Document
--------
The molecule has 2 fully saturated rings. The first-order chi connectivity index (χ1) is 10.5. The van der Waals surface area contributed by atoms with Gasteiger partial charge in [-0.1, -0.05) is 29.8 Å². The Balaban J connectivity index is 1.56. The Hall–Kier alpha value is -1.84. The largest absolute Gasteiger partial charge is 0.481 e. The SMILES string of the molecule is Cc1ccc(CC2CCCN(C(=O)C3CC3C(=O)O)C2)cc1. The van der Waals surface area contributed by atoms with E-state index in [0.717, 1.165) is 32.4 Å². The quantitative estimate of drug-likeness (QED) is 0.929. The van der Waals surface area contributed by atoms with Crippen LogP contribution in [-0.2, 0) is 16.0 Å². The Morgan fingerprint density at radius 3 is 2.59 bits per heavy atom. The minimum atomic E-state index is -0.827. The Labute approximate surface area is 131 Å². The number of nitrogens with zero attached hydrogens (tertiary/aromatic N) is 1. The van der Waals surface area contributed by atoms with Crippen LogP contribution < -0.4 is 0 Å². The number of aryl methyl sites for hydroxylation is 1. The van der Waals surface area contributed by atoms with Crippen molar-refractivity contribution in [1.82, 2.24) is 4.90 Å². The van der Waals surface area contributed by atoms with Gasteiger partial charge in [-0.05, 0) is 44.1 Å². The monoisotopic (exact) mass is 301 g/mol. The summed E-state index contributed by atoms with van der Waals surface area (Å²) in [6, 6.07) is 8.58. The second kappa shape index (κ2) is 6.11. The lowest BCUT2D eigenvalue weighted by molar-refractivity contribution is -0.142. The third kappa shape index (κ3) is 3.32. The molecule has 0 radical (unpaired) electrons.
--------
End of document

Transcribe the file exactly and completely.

The molecule has 2 fully saturated rings. The first-order chi connectivity index (χ1) is 10.5. The van der Waals surface area contributed by atoms with Gasteiger partial charge in [-0.1, -0.05) is 29.8 Å². The Balaban J connectivity index is 1.56. The Hall–Kier alpha value is -1.84. The largest absolute Gasteiger partial charge is 0.481 e. The SMILES string of the molecule is Cc1ccc(CC2CCCN(C(=O)C3CC3C(=O)O)C2)cc1. The van der Waals surface area contributed by atoms with E-state index in [0.717, 1.165) is 32.4 Å². The quantitative estimate of drug-likeness (QED) is 0.929. The van der Waals surface area contributed by atoms with Crippen LogP contribution in [-0.2, 0) is 16.0 Å². The Morgan fingerprint density at radius 3 is 2.59 bits per heavy atom. The minimum atomic E-state index is -0.827. The Labute approximate surface area is 131 Å². The number of nitrogens with zero attached hydrogens (tertiary/aromatic N) is 1. The van der Waals surface area contributed by atoms with Crippen LogP contribution < -0.4 is 0 Å². The number of aryl methyl sites for hydroxylation is 1. The van der Waals surface area contributed by atoms with Crippen molar-refractivity contribution in [1.82, 2.24) is 4.90 Å². The van der Waals surface area contributed by atoms with Gasteiger partial charge in [-0.05, 0) is 44.1 Å². The monoisotopic (exact) mass is 301 g/mol. The summed E-state index contributed by atoms with van der Waals surface area (Å²) in [6, 6.07) is 8.58. The second kappa shape index (κ2) is 6.11. The lowest BCUT2D eigenvalue weighted by molar-refractivity contribution is -0.142. The third kappa shape index (κ3) is 3.32. The molecule has 0 radical (unpaired) electrons.